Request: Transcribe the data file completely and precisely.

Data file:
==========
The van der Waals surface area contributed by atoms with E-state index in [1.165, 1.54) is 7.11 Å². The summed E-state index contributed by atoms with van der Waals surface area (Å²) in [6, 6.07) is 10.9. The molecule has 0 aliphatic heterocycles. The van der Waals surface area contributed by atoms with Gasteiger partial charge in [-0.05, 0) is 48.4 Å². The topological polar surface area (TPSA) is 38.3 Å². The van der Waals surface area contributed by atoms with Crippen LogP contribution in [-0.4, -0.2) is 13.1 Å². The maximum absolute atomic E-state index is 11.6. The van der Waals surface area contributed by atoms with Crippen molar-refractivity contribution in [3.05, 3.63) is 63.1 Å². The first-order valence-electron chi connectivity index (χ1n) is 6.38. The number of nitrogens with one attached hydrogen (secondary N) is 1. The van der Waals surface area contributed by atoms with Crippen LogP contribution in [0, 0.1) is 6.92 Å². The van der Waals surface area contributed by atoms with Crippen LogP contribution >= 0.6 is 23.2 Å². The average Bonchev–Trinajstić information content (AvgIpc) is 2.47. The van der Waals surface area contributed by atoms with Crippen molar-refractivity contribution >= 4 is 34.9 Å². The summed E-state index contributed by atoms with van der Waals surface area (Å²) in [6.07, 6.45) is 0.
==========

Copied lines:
The van der Waals surface area contributed by atoms with E-state index in [1.165, 1.54) is 7.11 Å². The summed E-state index contributed by atoms with van der Waals surface area (Å²) in [6, 6.07) is 10.9. The molecule has 0 aliphatic heterocycles. The van der Waals surface area contributed by atoms with Gasteiger partial charge in [-0.05, 0) is 48.4 Å². The topological polar surface area (TPSA) is 38.3 Å². The van der Waals surface area contributed by atoms with Crippen LogP contribution in [-0.4, -0.2) is 13.1 Å². The maximum absolute atomic E-state index is 11.6. The van der Waals surface area contributed by atoms with Crippen molar-refractivity contribution in [3.05, 3.63) is 63.1 Å². The first-order valence-electron chi connectivity index (χ1n) is 6.38. The number of nitrogens with one attached hydrogen (secondary N) is 1. The van der Waals surface area contributed by atoms with Crippen LogP contribution in [0, 0.1) is 6.92 Å². The van der Waals surface area contributed by atoms with Crippen LogP contribution >= 0.6 is 23.2 Å². The average Bonchev–Trinajstić information content (AvgIpc) is 2.47. The van der Waals surface area contributed by atoms with Crippen molar-refractivity contribution >= 4 is 34.9 Å². The summed E-state index contributed by atoms with van der Waals surface area (Å²) in [6.07, 6.45) is 0.